Hotter weather, risks to freshwater supplies, coral reef death, and stronger typhoons are among the major challenges detailed in a new report on climate change in Guam. Threatened resources include high-value coastal infrastructure and the millions of dollars that ocean ecosystems add to Guam’s economy annually, according to the report by the Pacific Islands Regional Climate Assessment (PIRCA), a consortium of several government, NGO, and research entities.
Climate Change in Guam: Indicators and Considerations for Key Sectors is one in a series of new PIRCA reports. Authors from the University of Guam and the East-West Center—along with more than 30 technical contributors from local governments, NGOs, researchers, and community groups—collaboratively developed the Guam PIRCA report.
“Climate change is one of the greatest issues this generation is facing, and how we adapt as an island should be based on the best available information and sound science,” said Guam Governor Lou Leon Guerrero. “We are pleased to have this resource to better inform policy and decision-making, so that we may safeguard our critical infrastructure, protect our economy, improve food security, and prepare for increased droughts and wildfires. That is why I have created a Climate Change and Resiliency Commission to provide a strategy for Guam to address the impacts of climate change to our island.”
Climate Change in Guam lays out the changes Guam is already experiencing, as well as what lies ahead. The key messages for decision-makers include:
- Temperatures have risen in Guam, and hotter days and nights affect human health. Heat waves can exacerbate a range of pre-existing health issues, and hot weather poses a particular threat to children and elderly people.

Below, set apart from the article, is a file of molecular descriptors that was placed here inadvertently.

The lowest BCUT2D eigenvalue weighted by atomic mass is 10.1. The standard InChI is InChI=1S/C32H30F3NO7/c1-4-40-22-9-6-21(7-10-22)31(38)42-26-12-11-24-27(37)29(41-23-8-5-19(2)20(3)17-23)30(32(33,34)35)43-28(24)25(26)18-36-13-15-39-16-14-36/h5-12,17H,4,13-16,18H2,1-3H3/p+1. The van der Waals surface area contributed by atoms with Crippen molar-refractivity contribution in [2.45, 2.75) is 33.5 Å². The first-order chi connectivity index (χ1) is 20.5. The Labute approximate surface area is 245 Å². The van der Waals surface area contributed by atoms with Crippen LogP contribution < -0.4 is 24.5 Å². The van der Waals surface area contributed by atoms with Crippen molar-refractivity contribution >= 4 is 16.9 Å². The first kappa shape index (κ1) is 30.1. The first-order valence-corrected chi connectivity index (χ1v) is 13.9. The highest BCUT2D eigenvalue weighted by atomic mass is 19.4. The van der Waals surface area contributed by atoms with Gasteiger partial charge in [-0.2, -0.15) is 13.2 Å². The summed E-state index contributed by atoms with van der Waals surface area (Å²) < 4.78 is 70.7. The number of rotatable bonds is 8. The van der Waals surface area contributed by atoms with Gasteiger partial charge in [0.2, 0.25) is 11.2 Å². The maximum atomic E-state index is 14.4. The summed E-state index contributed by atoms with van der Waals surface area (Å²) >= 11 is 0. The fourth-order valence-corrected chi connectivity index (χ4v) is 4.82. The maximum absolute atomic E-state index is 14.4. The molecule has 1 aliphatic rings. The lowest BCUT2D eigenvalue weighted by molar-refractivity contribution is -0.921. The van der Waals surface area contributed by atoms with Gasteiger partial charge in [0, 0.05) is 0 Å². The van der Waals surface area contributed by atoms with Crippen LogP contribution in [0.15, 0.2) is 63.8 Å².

- Stronger tropical storms and typhoons are expected globally and around Guam. More intense tropical cyclones that pack higher wind speeds and more rainfall mean a greater potential for loss of life and damage from these storms.
- Freshwater supplies are at risk. Already, droughts periodically deplete water sources in southern Guam. The combination of possible increased demand for water in hotter weather, more frequent drought, and sea level rise threaten to bring saltwater contamination into wells in northern Guam that supply drinking water.
- Sea level rise threatens infrastructure, including housing and transportation, as well as ecosystems and cultural sites. A 2019 vulnerability assessment forecast that rising sea levels will expose at least 58 percent of Guam’s infrastructure to periodic flooding during this century. Guam and other Pacific Islands will experience sea level rise higher than the global average.
- Oceans are warming, causing coral bleaching that is already widespread and severe. Extensive coral loss is possible within the next few decades if current trends in rising ocean temperatures continue. Coral reefs provide habitat for fish, coastal protection from storms, and inject hundreds of millions of dollars annually into the local economy.